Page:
Out at Work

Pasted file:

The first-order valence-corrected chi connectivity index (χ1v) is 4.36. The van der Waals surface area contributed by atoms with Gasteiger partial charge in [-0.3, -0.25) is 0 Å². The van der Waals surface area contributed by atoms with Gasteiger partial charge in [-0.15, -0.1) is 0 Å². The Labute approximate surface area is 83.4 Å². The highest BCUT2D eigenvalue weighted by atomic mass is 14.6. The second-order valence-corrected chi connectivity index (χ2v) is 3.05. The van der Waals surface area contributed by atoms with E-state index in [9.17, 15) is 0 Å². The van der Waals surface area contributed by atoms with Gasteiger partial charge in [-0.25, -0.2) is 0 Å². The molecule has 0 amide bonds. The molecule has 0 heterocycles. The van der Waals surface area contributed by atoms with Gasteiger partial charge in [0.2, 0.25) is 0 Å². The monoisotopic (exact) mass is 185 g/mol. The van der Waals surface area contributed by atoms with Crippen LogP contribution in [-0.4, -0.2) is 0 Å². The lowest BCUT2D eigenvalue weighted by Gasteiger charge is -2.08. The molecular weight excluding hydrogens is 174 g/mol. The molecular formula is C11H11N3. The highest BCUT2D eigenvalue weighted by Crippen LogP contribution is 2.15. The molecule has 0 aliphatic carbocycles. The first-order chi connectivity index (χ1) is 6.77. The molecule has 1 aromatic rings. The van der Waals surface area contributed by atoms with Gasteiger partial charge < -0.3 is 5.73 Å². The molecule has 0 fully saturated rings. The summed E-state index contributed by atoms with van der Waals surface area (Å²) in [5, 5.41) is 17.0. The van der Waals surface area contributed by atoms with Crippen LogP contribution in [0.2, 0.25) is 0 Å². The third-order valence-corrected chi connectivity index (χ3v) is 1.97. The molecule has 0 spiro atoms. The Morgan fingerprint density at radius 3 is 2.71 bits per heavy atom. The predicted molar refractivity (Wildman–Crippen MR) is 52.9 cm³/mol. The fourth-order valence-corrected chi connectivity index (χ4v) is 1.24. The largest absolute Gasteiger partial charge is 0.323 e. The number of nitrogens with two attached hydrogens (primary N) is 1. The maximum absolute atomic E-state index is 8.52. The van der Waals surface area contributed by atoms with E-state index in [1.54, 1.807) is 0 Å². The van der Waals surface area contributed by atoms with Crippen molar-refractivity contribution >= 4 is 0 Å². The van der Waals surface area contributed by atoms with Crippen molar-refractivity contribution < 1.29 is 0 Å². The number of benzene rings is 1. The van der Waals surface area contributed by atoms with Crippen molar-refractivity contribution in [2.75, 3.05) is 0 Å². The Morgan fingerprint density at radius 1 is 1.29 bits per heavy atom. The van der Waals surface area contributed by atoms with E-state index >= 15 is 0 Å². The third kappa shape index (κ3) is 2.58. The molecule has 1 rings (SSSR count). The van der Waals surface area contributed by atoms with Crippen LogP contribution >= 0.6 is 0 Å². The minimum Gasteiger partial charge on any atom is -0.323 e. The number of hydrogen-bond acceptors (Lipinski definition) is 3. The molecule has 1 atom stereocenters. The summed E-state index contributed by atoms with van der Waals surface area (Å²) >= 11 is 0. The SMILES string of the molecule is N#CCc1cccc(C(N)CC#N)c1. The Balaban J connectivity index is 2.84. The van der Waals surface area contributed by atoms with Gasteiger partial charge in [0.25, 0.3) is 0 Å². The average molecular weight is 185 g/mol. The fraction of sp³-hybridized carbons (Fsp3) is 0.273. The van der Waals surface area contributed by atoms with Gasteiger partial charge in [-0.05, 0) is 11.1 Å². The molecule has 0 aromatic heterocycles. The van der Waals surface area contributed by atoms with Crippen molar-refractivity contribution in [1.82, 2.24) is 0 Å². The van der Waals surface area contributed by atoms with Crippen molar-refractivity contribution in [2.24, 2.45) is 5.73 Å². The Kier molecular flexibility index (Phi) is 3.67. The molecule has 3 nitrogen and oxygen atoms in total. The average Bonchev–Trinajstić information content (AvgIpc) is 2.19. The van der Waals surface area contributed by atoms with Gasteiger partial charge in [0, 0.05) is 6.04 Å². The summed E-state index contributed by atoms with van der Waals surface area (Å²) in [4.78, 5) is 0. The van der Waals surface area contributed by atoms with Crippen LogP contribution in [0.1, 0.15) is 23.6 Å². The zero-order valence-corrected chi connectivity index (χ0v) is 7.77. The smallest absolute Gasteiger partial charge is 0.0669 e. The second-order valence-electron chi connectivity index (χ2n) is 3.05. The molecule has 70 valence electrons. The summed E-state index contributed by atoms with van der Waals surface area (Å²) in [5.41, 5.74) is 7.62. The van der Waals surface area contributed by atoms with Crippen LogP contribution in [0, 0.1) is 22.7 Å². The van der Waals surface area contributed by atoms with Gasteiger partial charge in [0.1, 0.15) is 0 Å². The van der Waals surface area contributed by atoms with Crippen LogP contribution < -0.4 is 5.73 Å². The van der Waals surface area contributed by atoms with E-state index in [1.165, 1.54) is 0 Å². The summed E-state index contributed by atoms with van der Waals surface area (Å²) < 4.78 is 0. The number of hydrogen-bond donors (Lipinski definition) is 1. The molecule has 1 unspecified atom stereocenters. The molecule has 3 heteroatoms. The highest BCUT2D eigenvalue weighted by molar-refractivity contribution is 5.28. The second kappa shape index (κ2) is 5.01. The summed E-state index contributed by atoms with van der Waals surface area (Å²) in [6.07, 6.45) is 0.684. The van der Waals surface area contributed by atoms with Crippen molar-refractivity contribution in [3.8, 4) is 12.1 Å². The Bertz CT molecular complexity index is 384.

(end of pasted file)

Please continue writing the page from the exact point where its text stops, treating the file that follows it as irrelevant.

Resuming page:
The Public Broadcasting Service prides itself on carrying programs that commercial stations can’t or won’t, showcasing work too esoteric or controversial for corporate sponsors to support. It came as something of a surprise, then, when PBS decided not to air Out at Work, a documentary by Kelly Anderson and Tami Gold about gay men and lesbians on the job. Out at Work was slated to show on Point of View, a PBS series that features the work of independent producers. In response to PBS’s action, a group of graduate students at New York University, working with Anderson and Gold, the NYU American Studies Department, CLAGS, AFT local 3882, Hunter College’s Film Department, the Nation Institute, and several other organizations, presented a one-day conference at NYU’s Cantor Film Center. The conference, held on November 15, 1997, explored the issues raised by the film as well as the implications of PBS’s decision. Ruby Rich describes Out at Work as “a film that takes gay rights as seriously as unions [take] organizing.” The documentary presents the story of several people: a nonunionized service employee fired by Cracker Barrel, a virulently “family style” restaurant; a unionized autoworker from the Midwest confronting on-the-job homophobia; and a librarian from New York City whose health insurancesecured by his union -was critical to his partner’s battle with AIDS. Anderson and Gold allow their subjects to speak their own truths while providing an overarching narrative that ties together their very different lives. As a teacher, I was excited about the possibility of using Out at Work in the classroom. The film would be an excellent starting point for a discussion of sexuality, the vagaries of post-1960s liberalism, unions, and working-class life. Following a screening of the film, speakers and audience members discussed the complex relationship among class, sexual identity, and politics; the workplace as a site of oppression and resistance; and the concerns of lesbian and gay workers and their families. The conference ended with a reception-benefit for Pride at Work, a national coalition of gay, lesbian and bisexual trade unionists affiliated with the AFl-CIO. lisa Duggan, a CLAGS Board member, moderated the first panel of the day, which included Anderson and Gold as well as Nat Keitt, Cheryl Summerville, Sandy Riley, and Riley’s and Summerville’s daughter, all of whom appear in Out at Work. The final panel of the day featured a representative of PBS, a one-woman public relations effort, who came to explain her employer’s decision. PBS claims that the rather modest funding that Anderson and Gold received from the AFl-CIO and other unions might give the appearance that the filmmakers were ideologically indebted to their sponsors. Note that PBS was not objecting to observable bias (heaven forbid that Gold and Anderson might have a point of view) but rather the possible appearance of bias. As janice jackson, Director of Research at Fairness and Accuracy in Reporting, pointed out, PBS has aired programs funded by corporate sponsors before. In these cases, the issue of tainted money was not raised. It became apparent that PBS was worried that its own funding sources, especially corporate and government sponsors, would object to a film that “takes gay rights as seriously as union organizing.” Ironically, Out at Work is now scheduled to air on Home Box Office, a commercial station known for sponsoring British boxers and leaving British drama to the nation’s PBS stations. Out at Work is available from Anderson/Gold Films, 151 First Avenue, Suite 210, New York, NY, 10003. Terence Kissack Ph.D. Program in History, GSUC